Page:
Making it work from home


THE movement control order to stop the spread of Covid-19 has triggered an important side effect: the growth of work from home (WFH) culture in Malaysia today.

And the practice is set to continue even after the pandemic, with the Human Resources Ministry proposing to amend the Employment Act to support it.

But the idea to continue WFH post-pandemic has been met with split views – it’s a “yes” from the civil service and mostly “no” from private sector bosses.

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Most employers in the private sector prefer workers to return to the office when the pandemic is over, but they are open to changes.

In the public sector, civil servants have done well WFH and it will definitely be a long-term policy beyond the pandemic, says the Public Service Department.

“Such a practice will continue even after the National Covid-19 Immunisation Programme, ” the department tells Sunday Star.

Once the MCO was imposed at the beginning of the pandemic in March 2020 and people began WFH, the public sector swiftly adapted to this culture, the department says.

“A circular was issued by the department to improve the public service delivery system and to strike a balance between fulfilling work duties and employee well-being.

“The policy allows officers to WFH as per our circular, and was created as an alternative way of working, ” it says.

Ultimately, the department believes that the benefits of WFH far outweigh its challenges.

“WFH has improved staff mental well-being, happiness and motivation, which resulted from a better work-life balance, ” it explains.

The department’s main concern is to ensure that this avenue will not be misused by civil servants and its implementation will not affect the quality of service delivered.

“Those who work from home must comply with rules such as remaining at home and being contactable at any time during work hours, ” the department says.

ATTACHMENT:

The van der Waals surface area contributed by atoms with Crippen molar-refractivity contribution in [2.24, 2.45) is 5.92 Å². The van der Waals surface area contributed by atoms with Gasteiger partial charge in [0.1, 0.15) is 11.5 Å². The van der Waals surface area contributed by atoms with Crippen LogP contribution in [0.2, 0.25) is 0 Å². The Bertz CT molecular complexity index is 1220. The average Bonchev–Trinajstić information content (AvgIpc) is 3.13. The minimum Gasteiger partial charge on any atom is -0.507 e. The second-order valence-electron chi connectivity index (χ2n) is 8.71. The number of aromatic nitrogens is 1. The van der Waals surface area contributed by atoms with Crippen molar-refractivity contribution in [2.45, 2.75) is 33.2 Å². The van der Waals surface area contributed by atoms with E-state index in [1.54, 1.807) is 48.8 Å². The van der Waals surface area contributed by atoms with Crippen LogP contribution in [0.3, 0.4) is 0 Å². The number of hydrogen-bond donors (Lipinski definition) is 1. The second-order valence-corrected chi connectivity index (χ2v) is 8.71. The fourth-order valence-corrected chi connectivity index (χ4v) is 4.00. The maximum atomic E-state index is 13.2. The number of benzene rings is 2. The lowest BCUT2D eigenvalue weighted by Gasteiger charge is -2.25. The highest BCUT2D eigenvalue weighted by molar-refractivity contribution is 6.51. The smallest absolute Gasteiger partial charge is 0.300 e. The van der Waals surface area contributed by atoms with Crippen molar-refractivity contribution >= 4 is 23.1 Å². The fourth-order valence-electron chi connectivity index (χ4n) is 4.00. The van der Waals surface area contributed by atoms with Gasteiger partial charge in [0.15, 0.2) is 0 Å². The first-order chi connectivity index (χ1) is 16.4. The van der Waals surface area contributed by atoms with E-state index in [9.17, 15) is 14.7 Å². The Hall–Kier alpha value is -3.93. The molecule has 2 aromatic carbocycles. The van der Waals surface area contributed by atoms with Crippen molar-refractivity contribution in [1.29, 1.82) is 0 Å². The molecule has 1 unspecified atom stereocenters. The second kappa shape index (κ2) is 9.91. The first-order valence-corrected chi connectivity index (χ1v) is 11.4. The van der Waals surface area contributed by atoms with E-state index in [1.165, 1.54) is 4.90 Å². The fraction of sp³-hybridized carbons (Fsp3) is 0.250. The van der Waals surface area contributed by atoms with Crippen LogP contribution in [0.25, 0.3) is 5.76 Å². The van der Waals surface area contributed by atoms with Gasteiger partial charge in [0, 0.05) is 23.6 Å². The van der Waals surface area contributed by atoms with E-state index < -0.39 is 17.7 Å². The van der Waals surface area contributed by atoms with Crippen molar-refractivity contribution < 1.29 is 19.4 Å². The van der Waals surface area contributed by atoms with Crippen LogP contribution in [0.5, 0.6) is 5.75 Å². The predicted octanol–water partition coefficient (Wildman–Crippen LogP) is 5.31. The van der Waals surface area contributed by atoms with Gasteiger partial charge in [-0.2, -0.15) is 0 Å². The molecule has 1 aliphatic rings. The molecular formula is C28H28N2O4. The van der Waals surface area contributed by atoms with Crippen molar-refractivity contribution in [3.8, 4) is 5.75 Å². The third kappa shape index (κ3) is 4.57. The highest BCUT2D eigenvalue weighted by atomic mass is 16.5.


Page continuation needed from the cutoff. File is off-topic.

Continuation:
On March 8, Prime Minister Tan Sri Muhyiddin Yassin said the Human Resources Ministry and Public Service Department will look into expanding WFH facilities, with full pay, to people caring for aged and ill family members.

The option should also be given to men with newborn children so that they can support their wives, he said.

On this, the department says it will be reviewing WFH facilities for the public sector, together with the Women, Family and Community Development Ministry.

“Any findings will be tabled to the government later, ” it adds.

WFH can also be seen as a stepping stone towards further digitalising public service.

“At present, most ministries and government agencies have embarked on increased digitalisation to ensure that more services can be made online, ” it says.

As at March 5, the WFH policy for the public sector and industries under the International Trade and Industry Ministry still applies throughout the different phases of the MCO.

For offices in areas under a conditional MCO, only 30% of the workforce is allowed to be physically present while those in areas under a recovery MCO can have the optimum level of staff present and can operate fully. However, heads of departments can still implement a WFH directive according to its suitability for their operations.

In the private sector, however, most employers prefer how things were under the “old norm”, with all employees working in the office as soon as possible.